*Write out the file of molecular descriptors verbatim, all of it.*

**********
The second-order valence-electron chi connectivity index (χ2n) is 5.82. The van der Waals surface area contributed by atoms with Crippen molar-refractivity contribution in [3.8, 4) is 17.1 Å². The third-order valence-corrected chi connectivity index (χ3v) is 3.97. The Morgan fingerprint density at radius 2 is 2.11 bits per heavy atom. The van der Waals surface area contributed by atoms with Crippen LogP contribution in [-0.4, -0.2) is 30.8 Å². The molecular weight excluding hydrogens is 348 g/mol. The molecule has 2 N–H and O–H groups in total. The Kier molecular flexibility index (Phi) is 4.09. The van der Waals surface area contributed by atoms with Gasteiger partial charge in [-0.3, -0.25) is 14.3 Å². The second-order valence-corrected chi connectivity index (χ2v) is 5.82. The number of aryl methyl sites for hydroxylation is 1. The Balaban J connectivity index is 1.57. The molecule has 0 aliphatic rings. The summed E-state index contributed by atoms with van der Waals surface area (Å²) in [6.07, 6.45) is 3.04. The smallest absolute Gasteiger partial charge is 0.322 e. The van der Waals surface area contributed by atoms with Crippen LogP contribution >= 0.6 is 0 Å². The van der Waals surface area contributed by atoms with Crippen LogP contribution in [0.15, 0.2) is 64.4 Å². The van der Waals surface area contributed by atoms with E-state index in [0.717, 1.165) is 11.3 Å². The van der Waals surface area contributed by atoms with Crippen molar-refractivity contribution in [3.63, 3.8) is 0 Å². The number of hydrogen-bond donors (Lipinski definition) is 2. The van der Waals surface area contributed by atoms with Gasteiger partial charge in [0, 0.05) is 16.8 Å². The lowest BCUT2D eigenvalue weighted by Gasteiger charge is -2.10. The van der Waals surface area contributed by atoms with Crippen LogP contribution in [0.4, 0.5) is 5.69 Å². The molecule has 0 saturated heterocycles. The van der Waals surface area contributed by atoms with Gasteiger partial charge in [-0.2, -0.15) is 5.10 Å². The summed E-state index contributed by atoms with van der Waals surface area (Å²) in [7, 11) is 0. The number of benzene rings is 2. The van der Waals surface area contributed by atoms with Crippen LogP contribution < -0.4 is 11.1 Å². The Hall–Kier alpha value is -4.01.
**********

The second-order valence-electron chi connectivity index (χ2n) is 5.82. The van der Waals surface area contributed by atoms with Crippen molar-refractivity contribution in [3.8, 4) is 17.1 Å². The third-order valence-corrected chi connectivity index (χ3v) is 3.97. The Morgan fingerprint density at radius 2 is 2.11 bits per heavy atom. The van der Waals surface area contributed by atoms with Crippen LogP contribution in [-0.4, -0.2) is 30.8 Å². The molecular weight excluding hydrogens is 348 g/mol. The molecule has 2 N–H and O–H groups in total. The Kier molecular flexibility index (Phi) is 4.09. The van der Waals surface area contributed by atoms with Gasteiger partial charge in [-0.3, -0.25) is 14.3 Å². The second-order valence-corrected chi connectivity index (χ2v) is 5.82. The number of aryl methyl sites for hydroxylation is 1. The Balaban J connectivity index is 1.57. The molecule has 0 aliphatic rings. The summed E-state index contributed by atoms with van der Waals surface area (Å²) in [6.07, 6.45) is 3.04. The smallest absolute Gasteiger partial charge is 0.322 e. The van der Waals surface area contributed by atoms with Crippen LogP contribution >= 0.6 is 0 Å². The van der Waals surface area contributed by atoms with Crippen LogP contribution in [0.15, 0.2) is 64.4 Å². The van der Waals surface area contributed by atoms with E-state index in [0.717, 1.165) is 11.3 Å². The van der Waals surface area contributed by atoms with Crippen molar-refractivity contribution in [3.63, 3.8) is 0 Å². The number of hydrogen-bond donors (Lipinski definition) is 2. The van der Waals surface area contributed by atoms with Gasteiger partial charge in [0, 0.05) is 16.8 Å². The lowest BCUT2D eigenvalue weighted by Gasteiger charge is -2.10. The van der Waals surface area contributed by atoms with Crippen LogP contribution in [0.4, 0.5) is 5.69 Å². The molecule has 0 saturated heterocycles. The van der Waals surface area contributed by atoms with Gasteiger partial charge in [-0.2, -0.15) is 5.10 Å². The summed E-state index contributed by atoms with van der Waals surface area (Å²) in [7, 11) is 0. The number of benzene rings is 2. The van der Waals surface area contributed by atoms with Crippen LogP contribution < -0.4 is 11.1 Å². The Hall–Kier alpha value is -4.01.